On to the good stuff:

The classes we attended were well taught. The handouts were informative. The class kits were very well put together and the materials fees were quite reasonable given what the materials were. ($10 for everything to make a 12 signature notebook and $15 for all the fur you needed (and more!) to trim garments.) Both Canadian and American money were accepted, which was a good thing as I foolishly did not change any money before we arrived. (Having decided that all I needed was my Visa card--I utterly forgot about materials fees, silly me!)

Class hand outs were available in both French and English. We sent our handout for our Bayeux Embroidery class to Magestra Alisay de Falaise a month or so ahead of time to be translated into French. This was even more important than for many handouts as half our class is a lecture on the events of 1066 leading up to the Battle of Hastings. The how-to-embroider the Bayeux technique can be taught across a language barrier. The history not so much. There were two people in class who translated into French for the few students who did not know English so all went very well. This was my first experience teaching to students who did not speak any English and I was very happy with the results. I hope they were, too!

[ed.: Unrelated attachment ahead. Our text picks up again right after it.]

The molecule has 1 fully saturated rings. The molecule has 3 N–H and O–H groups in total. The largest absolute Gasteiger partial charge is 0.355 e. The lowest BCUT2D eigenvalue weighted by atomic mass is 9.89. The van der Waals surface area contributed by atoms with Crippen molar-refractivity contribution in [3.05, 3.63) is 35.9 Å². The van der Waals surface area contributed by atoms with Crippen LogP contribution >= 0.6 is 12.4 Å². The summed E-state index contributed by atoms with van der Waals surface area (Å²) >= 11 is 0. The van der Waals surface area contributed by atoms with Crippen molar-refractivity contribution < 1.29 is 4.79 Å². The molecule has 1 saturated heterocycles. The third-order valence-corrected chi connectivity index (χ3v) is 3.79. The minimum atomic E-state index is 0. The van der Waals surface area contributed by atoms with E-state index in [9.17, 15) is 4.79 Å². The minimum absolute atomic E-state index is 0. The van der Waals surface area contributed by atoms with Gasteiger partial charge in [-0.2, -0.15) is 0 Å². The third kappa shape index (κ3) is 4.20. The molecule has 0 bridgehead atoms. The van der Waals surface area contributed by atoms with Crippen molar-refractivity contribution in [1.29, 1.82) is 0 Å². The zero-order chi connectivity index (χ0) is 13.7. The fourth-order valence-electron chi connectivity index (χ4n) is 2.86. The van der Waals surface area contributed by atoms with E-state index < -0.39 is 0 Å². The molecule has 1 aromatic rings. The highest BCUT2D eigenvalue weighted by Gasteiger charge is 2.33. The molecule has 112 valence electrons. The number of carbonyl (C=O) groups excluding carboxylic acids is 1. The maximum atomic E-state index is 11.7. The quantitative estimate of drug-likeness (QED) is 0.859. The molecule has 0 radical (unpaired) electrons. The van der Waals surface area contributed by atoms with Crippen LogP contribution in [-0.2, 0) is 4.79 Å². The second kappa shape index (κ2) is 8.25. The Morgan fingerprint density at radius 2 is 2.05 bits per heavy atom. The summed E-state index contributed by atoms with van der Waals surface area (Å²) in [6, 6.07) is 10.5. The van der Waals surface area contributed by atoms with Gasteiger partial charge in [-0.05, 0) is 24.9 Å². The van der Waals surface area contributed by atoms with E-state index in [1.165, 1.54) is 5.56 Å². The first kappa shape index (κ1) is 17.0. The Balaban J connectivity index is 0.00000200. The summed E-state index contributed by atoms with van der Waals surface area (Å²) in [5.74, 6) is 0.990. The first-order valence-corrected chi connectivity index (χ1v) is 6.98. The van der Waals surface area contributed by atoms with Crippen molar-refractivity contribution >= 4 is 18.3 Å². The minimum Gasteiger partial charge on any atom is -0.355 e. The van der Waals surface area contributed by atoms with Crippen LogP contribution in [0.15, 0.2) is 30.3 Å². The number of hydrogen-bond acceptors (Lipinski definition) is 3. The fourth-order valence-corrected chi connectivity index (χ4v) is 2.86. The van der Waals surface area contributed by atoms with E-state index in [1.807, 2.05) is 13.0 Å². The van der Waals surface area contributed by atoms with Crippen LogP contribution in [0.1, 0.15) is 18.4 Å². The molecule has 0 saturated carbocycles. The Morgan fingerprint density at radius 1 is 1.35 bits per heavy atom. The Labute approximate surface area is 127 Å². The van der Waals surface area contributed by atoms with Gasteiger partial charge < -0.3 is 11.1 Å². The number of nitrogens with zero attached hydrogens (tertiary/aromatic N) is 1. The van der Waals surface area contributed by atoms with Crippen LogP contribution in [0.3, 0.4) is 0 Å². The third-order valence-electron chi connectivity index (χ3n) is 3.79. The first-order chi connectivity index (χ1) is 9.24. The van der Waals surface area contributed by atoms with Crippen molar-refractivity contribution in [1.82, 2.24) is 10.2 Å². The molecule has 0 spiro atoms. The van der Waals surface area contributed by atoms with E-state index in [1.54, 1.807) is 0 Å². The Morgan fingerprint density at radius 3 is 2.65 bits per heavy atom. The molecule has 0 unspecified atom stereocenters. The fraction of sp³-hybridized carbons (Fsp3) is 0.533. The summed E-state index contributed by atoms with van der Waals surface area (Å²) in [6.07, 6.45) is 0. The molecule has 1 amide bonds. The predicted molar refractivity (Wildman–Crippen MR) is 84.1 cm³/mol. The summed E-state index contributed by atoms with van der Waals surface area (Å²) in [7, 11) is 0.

If any of you wish to teach in Quebec, Magestra Alisay de Falaise volunteers to translate handouts from English to French. They've evidently been trying for 15 years (!) to find a teacher for pewter casting and glass bead making. There were instructors teaching both all day Saturday and they were inundated with students! Everyone was so very friendly and welcoming that I highly recommend going up to teach. We look forward to going again.


I also recommend going up to learn. Baron Cristoforo Donatello dei Visconti taught a very informative class on how to sew fur and use it to trim garments. Ana Ilevna, who also does not speak any French, had no trouble learning all sorts of useful information in his class and I might now get that fur lined cap I've been wishing for all these years. She came away with a bag full of examples and extra fur.